FBi agents were also not allowed to carry firearms until June 18, 1934. SO the first crop of agents were NOT allowed to shoot first and ask questions later. Additionally, the BOI, later renamed to FBI had incredibly restricted powers. It was not until the "lawless year" that the FBI started to grow in power and until the Lindburgh kidnapping, they had very very little.

  • Re:Wrong argument (Score:4, Informative)

    by Anonymous Coward on Monday January 31, 2011 @12:42AM (#35053772)

    Er.. wrong.

    The U.S. Constitution defines quite specifically 4 things:

    1) Liberties granted to US citizens

    2) Formation of a governmental structure

    3) Powers granted to said structure

    4) Limitations of powers on said structure

    If you are unsure of what the liberties are, I can quote a couple for you. Limiting the powers of the government IS the essential building block of granting civil liberties.

    "The right of the people to be secure in their persons, houses, papers, and effects, against unreasonable searches and seizures, shall not be violated, and no Warrants shall issue, but upon probable cause, supported by Oath or affirmation, and particularly describing the place to be searched, and the persons or things to be seized."

    "No person shall be held to answer for a capital, or otherwise infamous crime, unless on a presentment or indictment of a Grand Jury, except in cases arising in the land or naval forces, or in the Militia, when in actual service in time of War or public danger; nor shall any person be subject for the same offence to be twice put in jeopardy of life or limb; nor shall be compelled in any criminal case to be a witness against himself, nor be deprived of life, liberty, or property, without due process of law; nor shall private property be taken for public use, without just compensation."

  • by Belial6 (794905) on Monday January 31, 2011 @01:13AM (#35053908)
    I wasn't the one that claimed surprise. But, the poster that did, pointed out that the abuses have been continues. As in there is no one alive today that has not seen it. Being born in 1920 means you saw it. Being born in 1930 means you saw it. Same for 1940, 1950, 1960, 1970, 1980, 1990, 2000. Everyone old know what the FBI is has seen abuses by the FBI. That was the OP's point.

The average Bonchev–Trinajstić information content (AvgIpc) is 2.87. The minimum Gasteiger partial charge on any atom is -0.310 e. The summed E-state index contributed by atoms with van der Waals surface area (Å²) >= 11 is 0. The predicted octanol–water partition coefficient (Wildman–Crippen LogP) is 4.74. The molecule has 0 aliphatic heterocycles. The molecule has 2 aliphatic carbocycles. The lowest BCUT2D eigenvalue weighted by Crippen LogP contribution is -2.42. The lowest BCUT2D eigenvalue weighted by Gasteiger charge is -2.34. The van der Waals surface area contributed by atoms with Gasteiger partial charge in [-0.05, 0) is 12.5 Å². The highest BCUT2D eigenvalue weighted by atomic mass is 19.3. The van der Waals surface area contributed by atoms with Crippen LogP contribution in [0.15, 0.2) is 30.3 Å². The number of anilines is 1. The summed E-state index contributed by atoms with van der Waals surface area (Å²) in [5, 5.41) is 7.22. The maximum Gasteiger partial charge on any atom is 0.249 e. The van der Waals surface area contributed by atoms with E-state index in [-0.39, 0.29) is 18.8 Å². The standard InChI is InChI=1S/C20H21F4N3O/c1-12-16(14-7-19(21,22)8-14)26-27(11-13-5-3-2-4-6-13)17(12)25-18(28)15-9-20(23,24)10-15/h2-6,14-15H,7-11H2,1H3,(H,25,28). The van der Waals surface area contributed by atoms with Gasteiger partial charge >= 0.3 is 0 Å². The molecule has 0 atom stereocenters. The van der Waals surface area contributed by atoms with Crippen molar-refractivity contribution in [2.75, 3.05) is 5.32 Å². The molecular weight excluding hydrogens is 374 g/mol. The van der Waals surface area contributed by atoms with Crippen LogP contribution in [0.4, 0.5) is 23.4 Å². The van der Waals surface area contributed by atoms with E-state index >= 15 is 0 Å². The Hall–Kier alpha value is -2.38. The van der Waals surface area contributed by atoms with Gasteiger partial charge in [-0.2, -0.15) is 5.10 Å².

• by MartinSchou (1360093) on Monday January 31, 2011 @01:59AM (#35054058)

    Until someone finds out that a questionable legal wire tap implicated them in some sort of crime, which could lead to serious jail time through new means, they could care less.

    So what you're saying is that they care at least a little bit?

    I'll let David Mitchell [youtube.com] elaborate.

  • Re:Them again? (Score:4, Informative)

    by witherstaff (713820) on Monday January 31, 2011 @07:50AM (#35055274) Homepage
    Sen Edward Kennedy [wikipedia.org] Although it looks like I misremembered and was way off on her profession, she had been a secretary and aide to his brother. Crash your car and someone drowns, leave the scene, and you get a commuted sentence? Now that takes some pull!
  • In related news (Score:5, Informative)

    by ThatsNotPudding (1045640) on Monday January 31, 2011 @07:59AM (#35055314)
    Republican Representative Darrel Issa wants the name of everyone who has filed a Freedom of Information Act request.

    Exhuming McCarthy, indeed.